SHARK & RAY RESEARCH MEETING

SHARK & RAY RESEARCH MEETING

SHARK & RAY RESEARCH MEETING

February 27, 2011 by dyertrust

Alison Towner and I attended the Southern African Shark and Ray Meeting hosted by the KZN Sharks Board in mid February. The first meeting of its kind, it offered the opportunity for scientists from across the country and Mozambique the chance to present their research and share ideas.

The conference also provided networking opportunities second only to the white sharks symposium in Hawaii last year whichAlisonandHennieattended. We were able to not only put the Dyer Island Conservation Trust on the map as a major player in the research and future of the South African white shark with quality presentations on our own research but also discuss potential future collaborations with the Ocean Tracking Network (OTN) and a national database of fin IDs withSave Our Seas,Oceans Research,Bay World,Oceans and Coastsand the KZN Sharks Board. We hope this collaboration will answer the question of how many white sharks we have in South Africa?

Conferences like this are vital for the nations research initiatives and benefit not just the research organisations and researchers that attend but also the animals they are trying to protect.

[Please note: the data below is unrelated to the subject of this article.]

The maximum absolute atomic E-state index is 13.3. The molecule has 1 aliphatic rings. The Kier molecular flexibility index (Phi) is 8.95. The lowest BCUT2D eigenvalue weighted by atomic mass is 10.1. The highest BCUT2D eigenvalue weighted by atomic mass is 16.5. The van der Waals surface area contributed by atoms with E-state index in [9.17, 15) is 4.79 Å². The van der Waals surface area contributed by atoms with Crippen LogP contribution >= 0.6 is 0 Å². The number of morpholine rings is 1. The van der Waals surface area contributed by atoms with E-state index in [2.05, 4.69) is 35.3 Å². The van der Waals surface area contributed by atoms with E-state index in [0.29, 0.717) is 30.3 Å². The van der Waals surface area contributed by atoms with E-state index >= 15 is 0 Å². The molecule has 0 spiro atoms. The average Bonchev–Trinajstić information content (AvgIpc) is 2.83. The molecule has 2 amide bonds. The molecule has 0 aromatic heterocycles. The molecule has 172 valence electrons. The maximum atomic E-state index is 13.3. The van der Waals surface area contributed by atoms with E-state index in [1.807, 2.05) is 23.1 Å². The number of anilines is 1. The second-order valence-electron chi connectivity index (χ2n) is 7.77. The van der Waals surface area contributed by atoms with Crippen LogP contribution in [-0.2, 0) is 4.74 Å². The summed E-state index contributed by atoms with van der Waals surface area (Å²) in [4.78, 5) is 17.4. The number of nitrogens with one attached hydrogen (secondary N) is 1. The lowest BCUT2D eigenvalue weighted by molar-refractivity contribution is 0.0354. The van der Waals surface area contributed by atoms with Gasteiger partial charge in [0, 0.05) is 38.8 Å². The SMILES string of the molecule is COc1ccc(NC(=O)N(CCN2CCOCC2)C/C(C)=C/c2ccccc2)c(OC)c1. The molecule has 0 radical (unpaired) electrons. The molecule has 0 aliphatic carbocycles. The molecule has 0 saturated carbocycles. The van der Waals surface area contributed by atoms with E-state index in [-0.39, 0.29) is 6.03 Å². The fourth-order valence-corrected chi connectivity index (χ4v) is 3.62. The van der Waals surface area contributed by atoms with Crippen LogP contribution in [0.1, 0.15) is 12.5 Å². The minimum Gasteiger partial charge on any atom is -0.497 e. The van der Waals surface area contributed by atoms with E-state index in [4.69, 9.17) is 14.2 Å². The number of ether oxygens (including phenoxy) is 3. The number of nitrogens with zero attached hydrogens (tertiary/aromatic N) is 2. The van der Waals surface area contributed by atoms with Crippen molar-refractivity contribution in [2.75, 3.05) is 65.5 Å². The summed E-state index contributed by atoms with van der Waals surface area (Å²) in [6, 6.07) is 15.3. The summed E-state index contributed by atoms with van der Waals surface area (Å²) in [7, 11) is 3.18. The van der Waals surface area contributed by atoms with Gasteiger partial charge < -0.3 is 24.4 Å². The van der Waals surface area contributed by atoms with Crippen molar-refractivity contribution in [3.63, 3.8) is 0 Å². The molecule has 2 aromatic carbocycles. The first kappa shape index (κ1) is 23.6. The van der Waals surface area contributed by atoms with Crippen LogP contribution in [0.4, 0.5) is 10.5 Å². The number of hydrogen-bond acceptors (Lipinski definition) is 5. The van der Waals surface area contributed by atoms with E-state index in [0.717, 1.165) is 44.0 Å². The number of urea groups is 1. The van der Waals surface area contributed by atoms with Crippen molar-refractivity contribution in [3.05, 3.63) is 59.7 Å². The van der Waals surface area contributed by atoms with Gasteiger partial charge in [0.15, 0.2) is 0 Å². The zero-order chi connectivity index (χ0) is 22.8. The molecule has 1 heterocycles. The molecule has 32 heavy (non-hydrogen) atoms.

Written by:Oliver Jewell

Feb 27th, 2011|Uncategorized|

SHARK & RAY RESEARCH MEETING

SHARK & RAY RESEARCH MEETING

February 27, 2011 by dyertrust

Alison Towner and I attended the Southern African Shark and Ray Meeting hosted by the KZN Sharks Board in mid February. The first meeting of its kind, it offered the opportunity for scientists from across the country and Mozambique the chance to present their research and share ideas.

The conference also provided networking opportunities second only to the white sharks symposium in Hawaii last year whichAlisonandHennieattended. We were able to not only put the Dyer Island Conservation Trust on the map as a major player in the research and future of the South African white shark with quality presentations on our own research but also discuss potential future collaborations with the Ocean Tracking Network (OTN) and a national database of fin IDs withSave Our Seas,Oceans Research,Bay World,Oceans and Coastsand the KZN Sharks Board. We hope this collaboration will answer the question of how many white sharks we have in South Africa?

Conferences like this are vital for the nations research initiatives and benefit not just the research organisations and researchers that attend but also the animals they are trying to protect.

Written by:Oliver Jewell

Feb 27th, 2011|Uncategorized|